State mandates to use more renewable energy have run into some roadblocks, but many are still on target in spite of these setbacks.
The relentless march of the states to greater use of renewable energy has hit some bumps on the road. The biggest bump occurred in Ohio, where the legislature last month approved a law delaying the state's commitment to obtain 25 percent of its energy use from renewable energy by 2025. The Ohio measure was the latest battle in a regional assault on renewable standards by Republicans, who contend that green energy mandates are expensive and threaten economic growth. In the Kansas legislature, a measure to revise clean-energy standards was narrowly defeated, but proponents vow they will try again. In April, the Indiana legislature took the dramatic, if largely symbolic, step of eliminating the state's energy-efficiency standards. The Ohio measure is "clearly a setback" for renewable energy, said Dick Munson, director of Midwest Clean Energy for the Environmental Defense Fund. But he does not see it as a lasting defeat. Munson observed that many other states are adhering to commitments to increase use of renewables or expanding these goals. California, the poster child for renewable energy, is on target to meet its goal of generating a third of its energy from renewables by 2020, according to Lauren Navarro, Munson's counterpart in the Golden State. The landmark California measure was supported and signed into law by Gov. Arnold Schwarzenegger (R) in 2002. It has been embraced by his successor, Gov. Jerry Brown (D), and twice expanded since its enactment. In 2010 California voters rejected a ballot initiative that opponents said would cripple the law. Following California's lead, some 30 states in the last dozen years have adopted mandates, known as renewable portfolio standards, which set goals for utilities to increase their percentage of green energy use. They have for the most part been widely accepted, but some utility companies such as First Energy in Ohio have balked at the goals or the means of achieving them. Wind and solar power are subsidized in various ways by federal, state and local governments. In Ohio, some Republicans argued that the costs of producing these alternative energies have declined enough that they should stand on their own feet without subsidies. The argument cuts two ways. The reduced costs of producing renewable energy may weigh against continued subsidies but they also herald a day when renewable energy will routinely be part of the electrical generation mix. A recent study of 24 states with renewable portfolio standards by the National Renewable Energy Laboratory in Golden, CO, and the Lawrence Berkeley National Laboratory in Berkeley, CA, found they increased utility bills by only 1 percent. Nationally, renewable energy accounts for about 10 percent of U.S. energy consumption and 13 percent of electricity generation. More than half of this electric power comes from water (hydropower) and roughly a third from wind power. The rest comes from biomass wood and waste, geothermal and solar, which accounts for only 2 percent of renewable energy generation. In signing the Ohio bill, Gov. John Kasich (R) took credit for brokering what he called a balanced compromise between clean-energy advocates and "those who would like to kill renewable energy altogether." The bill delayed by two years the Ohio target of obtaining 25 percent of its energy from alternative sources by 2025. During this two-year freeze, as Kasich calls it, a commission will study the issue. Some environmentalists don't believe the Ohio delay is truly balanced. Noting that Kasich had also approved a $400 million state budget restricting wind farm siting, the green energy website, Clean Technica, headlined its report on the Ohio situation: "Ohio to Wind Power: Drop Dead." (This echoed, "FORD TO CITY: DROP DEAD," a 1975 headline in the New York Daily News after President Gerald Ford denied federal bankruptcy assistance to New York City.) Balanced or not, the Ohio bill and Indiana's scrapping of its efficiency standards, have raised doubts that are not helpful to the cause of renewable energy. "Energy markets are highly policy-driven," Todd Foley of the American Council on Renewable Energy told the New York Times. "When states and even the federal government continually revisit these policies, it sends a signal of uncertainty. It chills market and investment momentum." But this momentum, even if slowed, may be inexorable. The U.S. Energy Information Administration (EIA) reported in July that renewable consumption for electricity and heat generation is on track to grow by nearly 3 percent in 2014 and by 4 percent in 2015. Munson believes this trend is irreversible. Two recent developments may have given alternative energy a boost. The first was a June announcement by President Obama of a climate change initiative intended to reduce carbon pollution from power plants by 30 percent by 2030. Later in the month the Supreme Court upheld the Obama administration's efforts to regulate greenhouse gas emissions from power plants. The 7-2 ruling, in which Chief Justice John G. Roberts Jr. and Justice Antonin Scalia joined the court's moderates and liberals, was the latest in a string of decisions endorsing the Environmental Protection Agency's authority to issue Clear Air Act regulations to curb climate change. The administration's efforts to curb carbon emissions, especially from coal, come at a time of extensive natural gas production that has brought the United States to the brink of energy independence. Thirty-nine of total U.S. electricity generation in 2013 came from coal, but natural gas accounted for 27 percent of the generation and is rapidly gaining. A year ago Citi Group predicted that the United States or at least North America could be energy independent by 2020. By then, according to the consultancy firm, McKinsey and Co., U.S. energy consumption could be down 23 per cent with increased use of energy efficiency measures. Energy efficiency is important because there's no free lunch in energy generation. Much of the increased natural gas production comes from the hydraulic fracturing or fracking of shale, a process that releases toxic emissions and is under political attack. Hydropower will experience a slight downturn in 2014, according to the EIA, even as electricity generation from other renewable energy sources increases, largely because of the Western drought. Wind power, which is expanding globally, is criticized for the destruction of bird flocks. Despite such obstacles and the pullback in Ohio and Indiana, renewable energy projects continue to entice. Early this year, Los Angeles Mayor Eric Garcetti promised that his city, the second most populous in the nation, would derive 20 percent of its electricity from rooftop solar power by 2020. This month, in North Carolina, two universities, a hospital and the utility Duke Energy declared they will soon begin construction of a 52-megawatt solar project, the largest east of the Mississippi. Encouraging others to follow suit, the federal government recently announced it would make $4 billion available in loan guarantees for innovative renewable energy and energy efficiency projects that avoid or reduce greenhouse gases. California continues to show the way on renewable energy and its accomplice, energy efficiency, which Lauren Navarro calls the "lowest hanging fruit" in the effort to reduce carbon pollution. Under a program known as "demand response," utility users lower thermostats during periods of peak electricity use in return for a refund on their electricity bills. Although still in its infancy, this program is seen by the California Public Utility Commission as the wave of the future. What happened in Ohio is a reminder that the path to alternative energy is not straight. The ultimate direction is nonetheless clear. As the American Council on Renewable Energy declared in its 2014 forecast: "The potential of America's clean energy...provides the country with an unparalleled opportunity to reinvigorate our economy while protecting our environment."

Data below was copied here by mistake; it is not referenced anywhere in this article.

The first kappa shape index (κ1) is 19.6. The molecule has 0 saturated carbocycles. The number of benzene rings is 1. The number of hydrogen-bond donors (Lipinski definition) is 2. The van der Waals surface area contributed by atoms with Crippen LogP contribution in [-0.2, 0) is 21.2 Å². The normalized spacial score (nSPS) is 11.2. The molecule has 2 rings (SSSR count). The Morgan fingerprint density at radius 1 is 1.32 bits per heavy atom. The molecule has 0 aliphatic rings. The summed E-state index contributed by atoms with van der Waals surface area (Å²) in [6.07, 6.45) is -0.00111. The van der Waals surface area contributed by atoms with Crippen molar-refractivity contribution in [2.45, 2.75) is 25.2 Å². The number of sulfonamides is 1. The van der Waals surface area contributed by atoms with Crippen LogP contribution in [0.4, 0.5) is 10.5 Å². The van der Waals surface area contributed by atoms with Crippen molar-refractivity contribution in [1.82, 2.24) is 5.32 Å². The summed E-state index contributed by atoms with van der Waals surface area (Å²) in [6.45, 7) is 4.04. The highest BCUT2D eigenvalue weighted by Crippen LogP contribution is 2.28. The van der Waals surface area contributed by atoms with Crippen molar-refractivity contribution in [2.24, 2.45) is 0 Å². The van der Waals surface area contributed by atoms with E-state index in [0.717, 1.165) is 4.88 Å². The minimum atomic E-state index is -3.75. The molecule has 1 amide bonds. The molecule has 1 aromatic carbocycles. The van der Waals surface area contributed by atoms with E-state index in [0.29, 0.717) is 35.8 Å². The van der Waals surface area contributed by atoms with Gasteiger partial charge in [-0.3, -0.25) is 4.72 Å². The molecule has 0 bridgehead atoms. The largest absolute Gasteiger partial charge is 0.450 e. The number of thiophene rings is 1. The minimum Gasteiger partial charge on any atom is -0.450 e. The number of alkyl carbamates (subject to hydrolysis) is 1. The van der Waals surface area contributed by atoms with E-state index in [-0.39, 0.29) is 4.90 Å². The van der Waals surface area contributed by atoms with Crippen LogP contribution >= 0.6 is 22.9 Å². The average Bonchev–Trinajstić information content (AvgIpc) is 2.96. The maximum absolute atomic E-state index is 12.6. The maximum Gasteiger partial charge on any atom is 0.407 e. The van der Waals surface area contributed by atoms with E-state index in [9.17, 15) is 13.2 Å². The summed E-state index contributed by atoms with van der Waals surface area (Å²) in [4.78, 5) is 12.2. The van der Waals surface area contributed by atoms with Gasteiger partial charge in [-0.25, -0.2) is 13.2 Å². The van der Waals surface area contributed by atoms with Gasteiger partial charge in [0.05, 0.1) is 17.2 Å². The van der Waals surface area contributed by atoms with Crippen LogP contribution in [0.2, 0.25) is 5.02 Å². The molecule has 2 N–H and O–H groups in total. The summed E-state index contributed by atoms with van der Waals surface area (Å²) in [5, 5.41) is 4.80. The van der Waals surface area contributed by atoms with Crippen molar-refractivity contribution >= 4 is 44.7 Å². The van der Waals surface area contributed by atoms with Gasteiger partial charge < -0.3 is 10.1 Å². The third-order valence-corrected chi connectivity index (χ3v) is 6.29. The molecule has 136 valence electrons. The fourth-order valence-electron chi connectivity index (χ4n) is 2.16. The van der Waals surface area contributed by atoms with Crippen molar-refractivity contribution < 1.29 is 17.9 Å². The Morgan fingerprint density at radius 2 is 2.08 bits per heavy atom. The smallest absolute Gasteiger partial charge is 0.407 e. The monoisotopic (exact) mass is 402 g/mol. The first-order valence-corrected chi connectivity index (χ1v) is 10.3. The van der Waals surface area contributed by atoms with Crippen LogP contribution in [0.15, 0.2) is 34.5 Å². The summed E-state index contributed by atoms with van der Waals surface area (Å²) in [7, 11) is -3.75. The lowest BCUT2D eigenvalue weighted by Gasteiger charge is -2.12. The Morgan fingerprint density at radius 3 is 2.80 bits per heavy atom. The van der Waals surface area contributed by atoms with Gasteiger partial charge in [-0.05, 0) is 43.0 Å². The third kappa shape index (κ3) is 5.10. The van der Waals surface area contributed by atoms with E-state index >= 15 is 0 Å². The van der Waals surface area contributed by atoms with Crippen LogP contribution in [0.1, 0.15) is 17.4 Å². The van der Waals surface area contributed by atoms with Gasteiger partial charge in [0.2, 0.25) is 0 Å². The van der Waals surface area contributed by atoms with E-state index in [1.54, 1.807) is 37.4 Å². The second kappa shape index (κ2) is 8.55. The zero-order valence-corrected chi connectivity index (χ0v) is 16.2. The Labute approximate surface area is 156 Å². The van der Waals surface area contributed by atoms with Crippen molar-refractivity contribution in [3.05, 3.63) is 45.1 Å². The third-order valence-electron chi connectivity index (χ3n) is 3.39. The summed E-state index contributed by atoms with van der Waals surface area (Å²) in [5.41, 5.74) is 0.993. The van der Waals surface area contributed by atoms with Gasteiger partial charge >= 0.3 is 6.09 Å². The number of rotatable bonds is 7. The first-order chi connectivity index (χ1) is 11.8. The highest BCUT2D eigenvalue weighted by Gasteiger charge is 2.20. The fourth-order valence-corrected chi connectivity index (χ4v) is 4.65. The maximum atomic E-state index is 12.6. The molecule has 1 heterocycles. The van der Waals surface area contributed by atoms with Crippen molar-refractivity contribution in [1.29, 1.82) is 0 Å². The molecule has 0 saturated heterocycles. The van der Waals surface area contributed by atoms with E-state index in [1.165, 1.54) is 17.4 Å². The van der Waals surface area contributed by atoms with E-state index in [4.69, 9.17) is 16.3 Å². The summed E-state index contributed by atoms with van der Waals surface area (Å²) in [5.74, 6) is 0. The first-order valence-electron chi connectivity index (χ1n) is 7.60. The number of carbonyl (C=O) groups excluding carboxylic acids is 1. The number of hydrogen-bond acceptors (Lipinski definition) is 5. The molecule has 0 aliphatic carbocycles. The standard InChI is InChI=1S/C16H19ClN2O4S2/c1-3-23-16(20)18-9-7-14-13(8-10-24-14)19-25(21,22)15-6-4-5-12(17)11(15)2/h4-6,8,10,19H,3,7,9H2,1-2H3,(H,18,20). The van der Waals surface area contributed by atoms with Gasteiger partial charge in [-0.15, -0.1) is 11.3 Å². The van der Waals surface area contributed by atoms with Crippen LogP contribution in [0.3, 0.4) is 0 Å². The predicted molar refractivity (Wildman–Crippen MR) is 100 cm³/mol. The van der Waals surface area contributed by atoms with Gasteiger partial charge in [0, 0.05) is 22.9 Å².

Bird’s eye view
Wide variation in renewable energy production across states
Idaho obtains about 85 percent of its net electricity generation from renewable resources, more than any other state, according to the U.S. Energy Information Administration. Most of the state's renewable power comes from hydroelectric facilities. At the opposite end of the spectrum is Wyoming, which derives less than 10 percent of its net electricity production from renewable sources, mostly wind power.
— By Lou Cannon